Whilst on loan at the museum the aircraft had a brief spell in the ownership of the Lincolnshire Lancaster Association, before it was acquired, along with the Avro Vulcan, by the Newark museum in December 2021.

Refurbishment underway

“The museum is a registered charity and its volunteers undertook a complete repaint of Avro Shackleton WR977 in 2016/17,” explains Howard Heeley, Secretary & Museum Trustee. “However, Covid and some structural issues on the aircraft’s main undercarriage legs delayed the most recent repaint until summer/autumn 2023.”

A bespoke scaffolding system was installed to allow teams of volunteers to work on this significant restoration and repainting project in safe conditions. Work included:

. Replacement and re-sealing of the main cockpit glazing

. In-depth cleaning and lichen removal on the upper fuselage surface

. Re-sealing the upper escape hatch just behind the cockpit

. Conservation and painting of this area of the aircraft.

The WR977 remained open during the work period, as part of the museum’s Open Cockpit offer. The modest contributions for accessing this iconic aircraft contributed towards the

 A bespoke scaffolding system was installed UP FRONT PCE APRIL –JUNE 2024 8

cost of scaffolding hire, materials and paint/ chemicals. The museum is also thankful to those who contributed to the Just Giving Campaign, which is now closed.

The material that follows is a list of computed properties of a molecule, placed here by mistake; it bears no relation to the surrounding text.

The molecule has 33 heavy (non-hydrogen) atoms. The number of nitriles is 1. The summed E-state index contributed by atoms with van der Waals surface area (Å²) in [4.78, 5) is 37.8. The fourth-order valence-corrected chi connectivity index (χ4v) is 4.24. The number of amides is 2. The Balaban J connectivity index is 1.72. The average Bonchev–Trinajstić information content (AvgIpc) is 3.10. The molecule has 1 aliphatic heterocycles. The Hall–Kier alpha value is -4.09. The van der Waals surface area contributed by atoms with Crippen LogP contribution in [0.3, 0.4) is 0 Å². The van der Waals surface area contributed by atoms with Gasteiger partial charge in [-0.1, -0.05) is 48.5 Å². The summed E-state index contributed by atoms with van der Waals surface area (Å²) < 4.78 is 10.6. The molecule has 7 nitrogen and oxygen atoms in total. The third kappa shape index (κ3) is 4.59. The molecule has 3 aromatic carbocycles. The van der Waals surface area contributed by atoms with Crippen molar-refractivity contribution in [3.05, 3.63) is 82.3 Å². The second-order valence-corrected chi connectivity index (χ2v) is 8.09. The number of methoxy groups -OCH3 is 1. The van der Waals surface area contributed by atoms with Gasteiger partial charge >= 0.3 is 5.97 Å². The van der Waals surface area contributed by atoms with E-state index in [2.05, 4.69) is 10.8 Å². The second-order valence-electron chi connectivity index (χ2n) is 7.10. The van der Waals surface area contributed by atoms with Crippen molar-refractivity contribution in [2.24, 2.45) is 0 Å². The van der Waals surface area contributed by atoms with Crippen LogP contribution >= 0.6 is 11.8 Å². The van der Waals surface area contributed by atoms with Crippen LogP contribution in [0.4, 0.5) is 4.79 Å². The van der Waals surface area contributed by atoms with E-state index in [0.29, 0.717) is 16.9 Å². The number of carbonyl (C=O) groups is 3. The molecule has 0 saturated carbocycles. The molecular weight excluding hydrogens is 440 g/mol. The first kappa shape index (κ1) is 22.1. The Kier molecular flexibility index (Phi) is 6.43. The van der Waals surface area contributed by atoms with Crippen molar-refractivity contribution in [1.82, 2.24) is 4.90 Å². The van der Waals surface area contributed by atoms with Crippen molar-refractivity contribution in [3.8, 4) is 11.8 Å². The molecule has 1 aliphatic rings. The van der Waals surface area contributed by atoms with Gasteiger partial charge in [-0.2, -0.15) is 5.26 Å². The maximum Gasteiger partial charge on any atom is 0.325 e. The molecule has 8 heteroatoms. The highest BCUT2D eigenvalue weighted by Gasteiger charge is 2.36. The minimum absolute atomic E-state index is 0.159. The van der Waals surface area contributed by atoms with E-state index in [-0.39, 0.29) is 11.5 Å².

“For some of the surface areas, like the fuselage top to the wing leading edges, the museum volunteers worked off a bespoke scaffolding system to undertake a lot of preparation work prior to the repainting,” says Heeley. “Removing lichen and some moss was a big task, for which a proprietary agricultural killer was used, sourced and supplied by one of the volunteers. Prior to full scale application, tests were carried out to ensure that any residues left would not cause issues with paint application.”

Coatings applied

“For the white areas on the top of the forward fuselage, a roller-applied Dulux Professional Gloss paint was used over the top of the corresponding undercoat,” explains Heeley.

“However, for the rear fuselage top, volunteers keyed down the old white paint, which was a Witham gloss from 2016, and just applied two gloss coats over the top – again using rollers. Careful attention was paid to only applying paint when the temperature was within an acceptable range.”

He told Protective Coatings Expert: “For the grey on the nose section of the fuselage, up to the leading edge of the wings, the